The Liberals 1915-24

There has been much written about the decline of the Liberal party during and after the First World War.

The facts are stark. In 1914 the Liberals were running the government under Prime Minister Asquith, and were used to being one of the big two, often in power. In the October election of 1924 they were reduced to just 40 seats, and stayed at such low levels as the third party ever afterwards.

The biggest drop occurred in the 1918 election. 426 Liberals stood for election. Of the 267 who stood as independent LIberals, only 26 were elected. Of the 159 Liberals who stod in support of the coalition government, 134 won. In 1922 they won 117 seats, and in 1923 159.

Various theories have been offered for the collapse, based on social change, the rise of organised Labour and the Unions support for the new Labour party, and the damaging split between Asquith and Lloyd George to run the LIberal party.

I normally disagree with those who argue that factions and divisions in great parties prevent them from winning elecitons or from being in government. Nearer our own time the war between wets and dries in the Conservative party did not prevent Margaret Thatcher from winning three elections in a row. There was no shortage of anti briefing from her party throughout most of her tenure. Nor did the deeply damaging and public rows between Mr Blair and Mr Brown prevent Labour from winning three times in a row. Most majority parties in government have people challenging the leader and have rival views of what is the best course of action. Some degree of division and debate is healthy to ensure the governing party is alive and thinking. Even undesirable levels of vituperation as with the Thatcher and Blair critics need not be terminal.

However, the fact that Lloyd George was prepared to press his claim to run the Liberal party to the point where two parties fought the 1918 election under different Liberal banners, and the fact that Asquith did not acdept the passage of power from himself to Lloyd George did take leadership struggles to new public levels which was electorally damaging.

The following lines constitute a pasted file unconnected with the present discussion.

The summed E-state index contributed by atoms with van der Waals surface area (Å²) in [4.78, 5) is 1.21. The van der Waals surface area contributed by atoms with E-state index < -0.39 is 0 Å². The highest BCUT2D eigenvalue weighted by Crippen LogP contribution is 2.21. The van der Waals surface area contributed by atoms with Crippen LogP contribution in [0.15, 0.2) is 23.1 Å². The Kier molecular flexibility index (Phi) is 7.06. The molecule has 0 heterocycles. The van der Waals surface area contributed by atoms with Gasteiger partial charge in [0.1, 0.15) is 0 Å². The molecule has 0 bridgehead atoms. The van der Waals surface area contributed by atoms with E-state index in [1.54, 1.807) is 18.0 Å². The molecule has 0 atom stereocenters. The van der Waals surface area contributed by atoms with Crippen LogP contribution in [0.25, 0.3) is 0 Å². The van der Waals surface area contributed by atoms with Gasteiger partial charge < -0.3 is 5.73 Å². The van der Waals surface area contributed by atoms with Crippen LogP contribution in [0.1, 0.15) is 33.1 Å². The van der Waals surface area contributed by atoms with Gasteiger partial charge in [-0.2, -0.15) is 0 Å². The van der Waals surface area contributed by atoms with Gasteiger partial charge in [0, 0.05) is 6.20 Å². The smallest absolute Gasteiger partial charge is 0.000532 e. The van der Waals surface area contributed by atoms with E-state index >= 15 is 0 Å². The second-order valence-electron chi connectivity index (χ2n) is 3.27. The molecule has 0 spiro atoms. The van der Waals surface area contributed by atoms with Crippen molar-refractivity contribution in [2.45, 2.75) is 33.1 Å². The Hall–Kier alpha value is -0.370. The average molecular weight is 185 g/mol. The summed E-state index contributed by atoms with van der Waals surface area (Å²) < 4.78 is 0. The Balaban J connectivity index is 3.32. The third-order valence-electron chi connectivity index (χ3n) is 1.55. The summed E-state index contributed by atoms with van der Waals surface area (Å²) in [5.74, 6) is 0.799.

I think the other distinguishing fact about the background to the Liberal collpase is that the Liberals under Asquith had taken the UK into such a dreadful war. The slaughter, and the sense of incompetence at high levels – “lions led by donkeys” – especially in the eartly stages before the coalition was formed and got to grips with issues like shell supply and how to fight in trenches made a huge impact on the public consciousness. The war is in my view the main reason for the collapse of the old Liberal party. Why did they take us into it? Why did they prosecute it in the way they did? Why did it take such huge slaughter on the western front? Why did many of them not see LLoyd George as he saw himself, “the man who won the war”, and just get behind him?

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15 Comments

  1. Norman
    Posted August 5, 2010 at 7:09 am | Permalink

    WW1 is the last word pyrrhic victory's.

    It will be interesting watching the fortunes of the 2010 election victors, Mr Cameron, Mr Clegg, and their Parties (especially if AV and the other constitutional changes happen) in the coming years to see who, if anyone, has got the better of the deal.

    Who knows, we may even see a Labour government in 5 years time. Unthinkable 18 months ago.

  2. Posted August 5, 2010 at 7:24 am | Permalink

    >>I normally disagree with those who argue that factions and divisions in great parties prevent them from winning elecitons or from being in government.

    The issue is oganisation. Big tent parties always have a wide range of conflicting views. It is when they organise as two parties within one that there are problems.

    In the Thatcher government the wets didn't really have a leader or a separate identity. They just fought for particular issues.

    In the Blair/Brown government the two sides fought but came together at elections. If New Labour had a single leader during the Brown years maybe it too could have split.

    The Liberal problem was that they had two valid leaders who took the factions in different directions and split the party in two.

    Some people argue that the Conservative right need a single leader. Surely the lesson from history is that they should continue and fight for their views as a individuals or as transient voting blocks rather than pick a single person to focus them into a party within a party. That could split the party in two, causing a realignment of the political landscape and keeping Labour in power for a generation.

  3. Posted August 5, 2010 at 7:32 am | Permalink